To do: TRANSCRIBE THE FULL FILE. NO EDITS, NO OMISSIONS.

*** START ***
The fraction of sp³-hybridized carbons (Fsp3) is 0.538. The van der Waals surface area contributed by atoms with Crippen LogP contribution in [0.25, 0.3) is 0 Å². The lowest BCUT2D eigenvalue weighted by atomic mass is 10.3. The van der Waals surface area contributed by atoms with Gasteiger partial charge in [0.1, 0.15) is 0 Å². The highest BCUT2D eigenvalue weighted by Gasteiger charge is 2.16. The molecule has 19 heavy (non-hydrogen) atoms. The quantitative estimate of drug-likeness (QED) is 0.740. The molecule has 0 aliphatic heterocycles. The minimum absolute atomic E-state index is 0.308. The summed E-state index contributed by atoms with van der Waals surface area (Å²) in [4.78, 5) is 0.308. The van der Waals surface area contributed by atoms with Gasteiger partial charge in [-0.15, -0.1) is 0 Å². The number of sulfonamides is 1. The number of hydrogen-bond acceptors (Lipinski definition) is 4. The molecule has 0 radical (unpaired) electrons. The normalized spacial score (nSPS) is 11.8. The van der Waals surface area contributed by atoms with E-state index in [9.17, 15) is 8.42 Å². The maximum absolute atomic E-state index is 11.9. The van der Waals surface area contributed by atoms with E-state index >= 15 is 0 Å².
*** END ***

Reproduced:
The fraction of sp³-hybridized carbons (Fsp3) is 0.538. The van der Waals surface area contributed by atoms with Crippen LogP contribution in [0.25, 0.3) is 0 Å². The lowest BCUT2D eigenvalue weighted by atomic mass is 10.3. The van der Waals surface area contributed by atoms with Gasteiger partial charge in [0.1, 0.15) is 0 Å². The highest BCUT2D eigenvalue weighted by Gasteiger charge is 2.16. The molecule has 19 heavy (non-hydrogen) atoms. The quantitative estimate of drug-likeness (QED) is 0.740. The molecule has 0 aliphatic heterocycles. The minimum absolute atomic E-state index is 0.308. The summed E-state index contributed by atoms with van der Waals surface area (Å²) in [4.78, 5) is 0.308. The van der Waals surface area contributed by atoms with Gasteiger partial charge in [-0.15, -0.1) is 0 Å². The number of sulfonamides is 1. The number of hydrogen-bond acceptors (Lipinski definition) is 4. The molecule has 0 radical (unpaired) electrons. The normalized spacial score (nSPS) is 11.8. The van der Waals surface area contributed by atoms with E-state index in [9.17, 15) is 8.42 Å². The maximum absolute atomic E-state index is 11.9. The van der Waals surface area contributed by atoms with E-state index >= 15 is 0 Å².